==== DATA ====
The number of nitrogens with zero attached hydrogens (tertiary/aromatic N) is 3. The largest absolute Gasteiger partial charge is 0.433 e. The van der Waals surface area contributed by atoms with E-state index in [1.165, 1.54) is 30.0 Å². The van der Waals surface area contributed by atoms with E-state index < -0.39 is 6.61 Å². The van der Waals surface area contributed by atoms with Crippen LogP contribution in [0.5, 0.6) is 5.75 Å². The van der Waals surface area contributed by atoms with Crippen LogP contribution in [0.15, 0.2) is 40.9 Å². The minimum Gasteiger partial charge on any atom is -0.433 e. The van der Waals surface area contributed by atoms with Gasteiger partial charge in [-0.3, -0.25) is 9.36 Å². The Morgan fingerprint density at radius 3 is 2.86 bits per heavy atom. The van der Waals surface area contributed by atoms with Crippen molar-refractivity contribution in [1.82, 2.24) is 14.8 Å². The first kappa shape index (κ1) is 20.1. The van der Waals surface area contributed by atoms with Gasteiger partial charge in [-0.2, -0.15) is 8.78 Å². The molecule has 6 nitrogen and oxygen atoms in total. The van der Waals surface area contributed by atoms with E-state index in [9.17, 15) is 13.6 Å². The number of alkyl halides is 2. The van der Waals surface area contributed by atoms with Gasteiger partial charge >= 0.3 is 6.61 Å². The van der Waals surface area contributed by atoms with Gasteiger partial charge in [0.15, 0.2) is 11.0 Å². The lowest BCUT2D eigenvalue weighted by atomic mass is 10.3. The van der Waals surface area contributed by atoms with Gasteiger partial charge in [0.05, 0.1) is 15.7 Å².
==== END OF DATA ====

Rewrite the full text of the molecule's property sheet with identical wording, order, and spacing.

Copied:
The number of nitrogens with zero attached hydrogens (tertiary/aromatic N) is 3. The largest absolute Gasteiger partial charge is 0.433 e. The van der Waals surface area contributed by atoms with E-state index in [1.165, 1.54) is 30.0 Å². The van der Waals surface area contributed by atoms with E-state index < -0.39 is 6.61 Å². The van der Waals surface area contributed by atoms with Crippen LogP contribution in [0.5, 0.6) is 5.75 Å². The van der Waals surface area contributed by atoms with Crippen LogP contribution in [0.15, 0.2) is 40.9 Å². The minimum Gasteiger partial charge on any atom is -0.433 e. The van der Waals surface area contributed by atoms with Gasteiger partial charge in [-0.3, -0.25) is 9.36 Å². The Morgan fingerprint density at radius 3 is 2.86 bits per heavy atom. The van der Waals surface area contributed by atoms with Crippen molar-refractivity contribution in [1.82, 2.24) is 14.8 Å². The first kappa shape index (κ1) is 20.1. The van der Waals surface area contributed by atoms with Gasteiger partial charge in [-0.2, -0.15) is 8.78 Å². The molecule has 6 nitrogen and oxygen atoms in total. The van der Waals surface area contributed by atoms with E-state index in [9.17, 15) is 13.6 Å². The number of alkyl halides is 2. The van der Waals surface area contributed by atoms with Gasteiger partial charge >= 0.3 is 6.61 Å². The van der Waals surface area contributed by atoms with Gasteiger partial charge in [0.15, 0.2) is 11.0 Å². The lowest BCUT2D eigenvalue weighted by atomic mass is 10.3. The van der Waals surface area contributed by atoms with Gasteiger partial charge in [0.05, 0.1) is 15.7 Å².